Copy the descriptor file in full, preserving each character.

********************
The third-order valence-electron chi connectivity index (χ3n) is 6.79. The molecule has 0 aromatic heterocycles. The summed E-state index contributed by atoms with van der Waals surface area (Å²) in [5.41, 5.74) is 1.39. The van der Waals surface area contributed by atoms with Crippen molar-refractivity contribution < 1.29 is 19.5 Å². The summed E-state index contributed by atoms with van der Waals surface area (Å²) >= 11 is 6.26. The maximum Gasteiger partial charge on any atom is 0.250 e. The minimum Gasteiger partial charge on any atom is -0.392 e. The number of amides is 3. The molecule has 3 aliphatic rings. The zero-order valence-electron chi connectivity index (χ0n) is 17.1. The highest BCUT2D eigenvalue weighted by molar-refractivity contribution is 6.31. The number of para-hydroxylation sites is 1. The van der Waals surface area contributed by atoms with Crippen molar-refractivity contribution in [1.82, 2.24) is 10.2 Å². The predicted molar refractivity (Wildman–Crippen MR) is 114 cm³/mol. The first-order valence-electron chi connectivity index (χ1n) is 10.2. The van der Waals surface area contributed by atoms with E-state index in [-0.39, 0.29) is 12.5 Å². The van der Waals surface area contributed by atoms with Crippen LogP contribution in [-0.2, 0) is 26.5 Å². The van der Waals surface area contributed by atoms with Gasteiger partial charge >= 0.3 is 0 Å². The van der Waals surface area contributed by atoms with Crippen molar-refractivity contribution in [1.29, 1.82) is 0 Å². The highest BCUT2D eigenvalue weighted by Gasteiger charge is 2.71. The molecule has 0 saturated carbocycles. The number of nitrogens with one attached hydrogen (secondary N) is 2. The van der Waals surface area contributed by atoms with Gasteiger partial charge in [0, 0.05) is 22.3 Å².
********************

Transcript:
The third-order valence-electron chi connectivity index (χ3n) is 6.79. The molecule has 0 aromatic heterocycles. The summed E-state index contributed by atoms with van der Waals surface area (Å²) in [5.41, 5.74) is 1.39. The van der Waals surface area contributed by atoms with Crippen molar-refractivity contribution < 1.29 is 19.5 Å². The summed E-state index contributed by atoms with van der Waals surface area (Å²) >= 11 is 6.26. The maximum Gasteiger partial charge on any atom is 0.250 e. The minimum Gasteiger partial charge on any atom is -0.392 e. The number of amides is 3. The molecule has 3 aliphatic rings. The zero-order valence-electron chi connectivity index (χ0n) is 17.1. The highest BCUT2D eigenvalue weighted by molar-refractivity contribution is 6.31. The number of para-hydroxylation sites is 1. The van der Waals surface area contributed by atoms with Crippen molar-refractivity contribution in [1.82, 2.24) is 10.2 Å². The predicted molar refractivity (Wildman–Crippen MR) is 114 cm³/mol. The first-order valence-electron chi connectivity index (χ1n) is 10.2. The van der Waals surface area contributed by atoms with E-state index in [-0.39, 0.29) is 12.5 Å². The van der Waals surface area contributed by atoms with Crippen LogP contribution in [-0.2, 0) is 26.5 Å². The van der Waals surface area contributed by atoms with Gasteiger partial charge >= 0.3 is 0 Å². The van der Waals surface area contributed by atoms with Crippen molar-refractivity contribution in [1.29, 1.82) is 0 Å². The highest BCUT2D eigenvalue weighted by Gasteiger charge is 2.71. The molecule has 0 saturated carbocycles. The number of nitrogens with one attached hydrogen (secondary N) is 2. The van der Waals surface area contributed by atoms with Gasteiger partial charge in [0, 0.05) is 22.3 Å².